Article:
Medicinal Cannabis For Insomnia
Over the past few years there has been increased interest from Australians in the use of cannabis for medicinal purposes. Commonwealth, state and territory governments have used existing laws or passed specific laws to allow the prescribing and dispensing of medicinal cannabis products, as well as cannabis cultivation and manufacture for medicinal purposes.
Medical Cannabis interacts with your body’s natural endocannabinoid system
Cannabis has been used for thousands of years as a treatment for a variety of medical conditions. Today, it is filling an urgent need for a safe and effective treatment alternative, where conventional medications fail. The plant’s compounds (so called cannabinoids) interact with our body’s natural endocannabinoid system (ECS), which manages several functions, such as pain, mood, sleep and appetite. With the change in regulation across the world, we see an increasingly better understanding of medical cannabis and growing clinical and anecdotal evidence that show the positive impact it can have in managing chronic conditions.
How Does Medical Cannabis Work?
Medical cannabis (or medical marijuana as it is also known) is derived from the cannabis plant and bred to specifically use the plant’s therapeutic properties to treat a number of chronic conditions. The plant contains over 100 compounds that are called cannabinoids and mimic the naturally occurring cannabinoids found within the human body. The most common and abundant cannabinoids are cannabidiol (CBD) and tetrahydrocannabinol (THC). There is increasing research and clinical evidence indicating that these compounds can help to relieve the symptoms of many conditions, such as chronic pain, anxiety, epilepsy, back pain, cancer symptoms, arthritis, multiple sclerosis and insomnia. The therapeutic and pain-relieving properties of medical cannabis are the reason why increasing numbers of people consider it as an alternative treatment for their ailments.
The Endocannabinoid System (ECS)
Medical cannabis contains over 100 different cannabinoids, which interact with the body’s natural endocannabinoid system (ECS). The ECS is a complex cell-signalling system in the human body which helps to regulate functions such as sleep, pain, mood, and appetite. It’s primary function is to ensure your body stays in homeostasis or balance. If the stability of your internal environment is thrown off by injury or fever for example, this will lead to your ECS responding to help your body to return to its natural balance. The ECS involves three core components: endocannabinoids, receptors, and enzymes. Endocannabinoids are molecules made by our bodies and help keep certain bodily functions running smoothly. They bind to receptors that are found throughout your whole body to signal that the ECS needs to act. And enzymes break down endocannabinoids once they’ve carried out their function. The two main endocannabinoid receptors are CB1 (found in the central nervous system) and CB2 found in the peripheral nervous system, especially immune cells. Endocannabinoids might target CB1 receptors in a spinal nerve to relieve pain, while others might bind to a CB2 receptor in your immune cells to signal that your body’s experiencing inflammation, a common sign of autoimmune disorders. The plant cannabinoids found in cannabis can interact with the ECS and therefore have the potential to impact bodily functions that the ECS controls, including appetite, metabolism, nerve function, pain, inflammation, mood, brain function and cardiovascular system function. While evidence and research of the interaction between the ECS and medical cannabis is growing, most doctors are not yet considering it as a valid alternative treatment possibility for chronic conditions. We are here to bridge this gap and can mediate the conversation with your doctor.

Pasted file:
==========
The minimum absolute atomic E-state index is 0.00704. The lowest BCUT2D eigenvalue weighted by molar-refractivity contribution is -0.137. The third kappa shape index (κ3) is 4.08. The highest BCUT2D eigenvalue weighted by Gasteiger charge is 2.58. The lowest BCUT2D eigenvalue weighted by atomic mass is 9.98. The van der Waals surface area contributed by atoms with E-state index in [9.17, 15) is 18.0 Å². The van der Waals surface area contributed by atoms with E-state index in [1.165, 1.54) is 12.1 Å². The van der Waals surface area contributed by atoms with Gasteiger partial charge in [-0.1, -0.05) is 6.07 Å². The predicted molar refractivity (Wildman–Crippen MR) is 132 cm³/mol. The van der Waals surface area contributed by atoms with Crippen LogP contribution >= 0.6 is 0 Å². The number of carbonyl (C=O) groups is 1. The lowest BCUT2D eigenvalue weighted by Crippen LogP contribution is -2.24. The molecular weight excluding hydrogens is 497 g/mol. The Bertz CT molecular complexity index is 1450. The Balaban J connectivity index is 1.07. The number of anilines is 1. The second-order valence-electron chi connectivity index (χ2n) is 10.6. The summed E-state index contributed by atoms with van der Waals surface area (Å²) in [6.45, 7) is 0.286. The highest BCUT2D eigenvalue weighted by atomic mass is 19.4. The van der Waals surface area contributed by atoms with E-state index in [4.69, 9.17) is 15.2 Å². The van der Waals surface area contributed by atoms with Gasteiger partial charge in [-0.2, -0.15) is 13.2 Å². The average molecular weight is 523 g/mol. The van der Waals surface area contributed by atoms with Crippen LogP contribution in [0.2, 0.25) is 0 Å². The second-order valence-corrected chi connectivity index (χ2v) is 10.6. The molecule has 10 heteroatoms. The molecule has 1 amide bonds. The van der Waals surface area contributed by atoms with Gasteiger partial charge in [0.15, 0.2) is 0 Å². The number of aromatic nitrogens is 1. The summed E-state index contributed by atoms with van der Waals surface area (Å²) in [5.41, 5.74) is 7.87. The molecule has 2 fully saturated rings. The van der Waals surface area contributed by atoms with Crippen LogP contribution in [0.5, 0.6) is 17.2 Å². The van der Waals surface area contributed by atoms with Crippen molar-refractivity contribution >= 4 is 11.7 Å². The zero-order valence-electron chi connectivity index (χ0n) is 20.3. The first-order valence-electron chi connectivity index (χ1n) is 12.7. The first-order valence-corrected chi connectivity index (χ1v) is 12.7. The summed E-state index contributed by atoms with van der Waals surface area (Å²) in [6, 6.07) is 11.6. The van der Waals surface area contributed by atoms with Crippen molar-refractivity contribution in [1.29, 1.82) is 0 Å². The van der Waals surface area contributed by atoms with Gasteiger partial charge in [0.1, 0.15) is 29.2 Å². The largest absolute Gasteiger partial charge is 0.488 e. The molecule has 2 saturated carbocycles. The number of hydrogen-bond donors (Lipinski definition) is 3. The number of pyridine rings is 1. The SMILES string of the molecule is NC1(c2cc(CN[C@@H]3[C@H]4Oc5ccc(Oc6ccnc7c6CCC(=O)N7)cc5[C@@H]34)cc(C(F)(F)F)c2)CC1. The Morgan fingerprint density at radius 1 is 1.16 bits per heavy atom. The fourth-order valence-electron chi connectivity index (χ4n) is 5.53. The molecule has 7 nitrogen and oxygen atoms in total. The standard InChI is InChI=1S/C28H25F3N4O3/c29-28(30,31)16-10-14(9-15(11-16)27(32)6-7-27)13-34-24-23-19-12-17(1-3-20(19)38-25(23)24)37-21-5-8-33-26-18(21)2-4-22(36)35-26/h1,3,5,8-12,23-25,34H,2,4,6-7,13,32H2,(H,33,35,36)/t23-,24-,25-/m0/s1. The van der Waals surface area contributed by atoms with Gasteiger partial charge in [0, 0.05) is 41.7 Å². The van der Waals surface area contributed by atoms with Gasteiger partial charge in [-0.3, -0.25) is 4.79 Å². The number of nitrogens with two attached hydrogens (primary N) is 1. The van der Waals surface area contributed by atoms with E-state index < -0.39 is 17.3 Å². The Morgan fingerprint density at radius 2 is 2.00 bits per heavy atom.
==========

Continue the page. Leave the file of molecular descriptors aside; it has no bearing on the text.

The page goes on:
Is Medicinal Cannabis Right For Me?
Just like any other medication, medicinal cannabis products can have side effects that affect people differently. These may include fatigue and sedation, vertigo, nausea and vomiting, fever, confusion, appetite increase or decrease, dry mouth and cognitive distortion (hallucinations and untrue thoughts).
Generally, people with an active or previous psychotic or active mood or anxiety disorder, women who are pregnant, planning to become pregnant or breastfeeding and people with unstable cardiovascular disease are generally not recommended to begin treatment with medicinal cannabis.
Can I drive while using medicinal cannabis?
If taking Cannabinoid therapy (CBD with THC), you should not drive or operate heavy machinery if tired or sleepy.
There is no legal issue regarding purified CBD only products.